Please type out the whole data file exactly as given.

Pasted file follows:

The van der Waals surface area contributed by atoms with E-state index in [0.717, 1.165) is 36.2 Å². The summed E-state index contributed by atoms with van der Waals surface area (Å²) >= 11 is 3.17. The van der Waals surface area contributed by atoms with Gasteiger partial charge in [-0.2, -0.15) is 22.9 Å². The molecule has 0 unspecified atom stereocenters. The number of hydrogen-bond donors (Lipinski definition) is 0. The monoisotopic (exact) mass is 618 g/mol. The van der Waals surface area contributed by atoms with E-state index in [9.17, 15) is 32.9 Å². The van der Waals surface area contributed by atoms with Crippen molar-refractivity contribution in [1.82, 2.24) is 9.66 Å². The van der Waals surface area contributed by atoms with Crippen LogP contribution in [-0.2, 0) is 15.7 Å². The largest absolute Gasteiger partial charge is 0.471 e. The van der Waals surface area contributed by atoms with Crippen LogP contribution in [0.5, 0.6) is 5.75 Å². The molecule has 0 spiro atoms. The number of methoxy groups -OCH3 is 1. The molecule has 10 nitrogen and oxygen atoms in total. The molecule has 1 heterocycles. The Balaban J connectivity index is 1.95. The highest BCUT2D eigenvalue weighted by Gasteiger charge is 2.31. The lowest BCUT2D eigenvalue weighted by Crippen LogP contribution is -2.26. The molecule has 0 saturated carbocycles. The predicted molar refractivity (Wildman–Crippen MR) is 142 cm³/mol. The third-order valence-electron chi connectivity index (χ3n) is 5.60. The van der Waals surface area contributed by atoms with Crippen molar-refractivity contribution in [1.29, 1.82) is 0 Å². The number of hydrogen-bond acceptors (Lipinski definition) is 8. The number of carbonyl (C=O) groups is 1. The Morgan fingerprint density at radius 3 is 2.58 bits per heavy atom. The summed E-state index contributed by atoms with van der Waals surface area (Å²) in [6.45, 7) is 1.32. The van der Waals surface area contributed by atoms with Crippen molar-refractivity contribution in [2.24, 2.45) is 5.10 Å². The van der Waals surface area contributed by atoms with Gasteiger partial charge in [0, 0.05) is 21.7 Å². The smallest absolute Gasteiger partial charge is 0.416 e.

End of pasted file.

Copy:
The van der Waals surface area contributed by atoms with E-state index in [0.717, 1.165) is 36.2 Å². The summed E-state index contributed by atoms with van der Waals surface area (Å²) >= 11 is 3.17. The van der Waals surface area contributed by atoms with Gasteiger partial charge in [-0.2, -0.15) is 22.9 Å². The molecule has 0 unspecified atom stereocenters. The number of hydrogen-bond donors (Lipinski definition) is 0. The monoisotopic (exact) mass is 618 g/mol. The van der Waals surface area contributed by atoms with E-state index in [9.17, 15) is 32.9 Å². The van der Waals surface area contributed by atoms with Crippen molar-refractivity contribution in [1.82, 2.24) is 9.66 Å². The van der Waals surface area contributed by atoms with Crippen LogP contribution in [-0.2, 0) is 15.7 Å². The largest absolute Gasteiger partial charge is 0.471 e. The van der Waals surface area contributed by atoms with Crippen LogP contribution in [0.5, 0.6) is 5.75 Å². The molecule has 0 spiro atoms. The number of methoxy groups -OCH3 is 1. The molecule has 10 nitrogen and oxygen atoms in total. The molecule has 1 heterocycles. The Balaban J connectivity index is 1.95. The highest BCUT2D eigenvalue weighted by Gasteiger charge is 2.31. The lowest BCUT2D eigenvalue weighted by Crippen LogP contribution is -2.26. The molecule has 0 saturated carbocycles. The predicted molar refractivity (Wildman–Crippen MR) is 142 cm³/mol. The third-order valence-electron chi connectivity index (χ3n) is 5.60. The van der Waals surface area contributed by atoms with Crippen molar-refractivity contribution in [1.29, 1.82) is 0 Å². The number of hydrogen-bond acceptors (Lipinski definition) is 8. The number of carbonyl (C=O) groups is 1. The Morgan fingerprint density at radius 3 is 2.58 bits per heavy atom. The summed E-state index contributed by atoms with van der Waals surface area (Å²) in [6.45, 7) is 1.32. The van der Waals surface area contributed by atoms with Crippen molar-refractivity contribution in [2.24, 2.45) is 5.10 Å². The van der Waals surface area contributed by atoms with Gasteiger partial charge in [0, 0.05) is 21.7 Å². The smallest absolute Gasteiger partial charge is 0.416 e.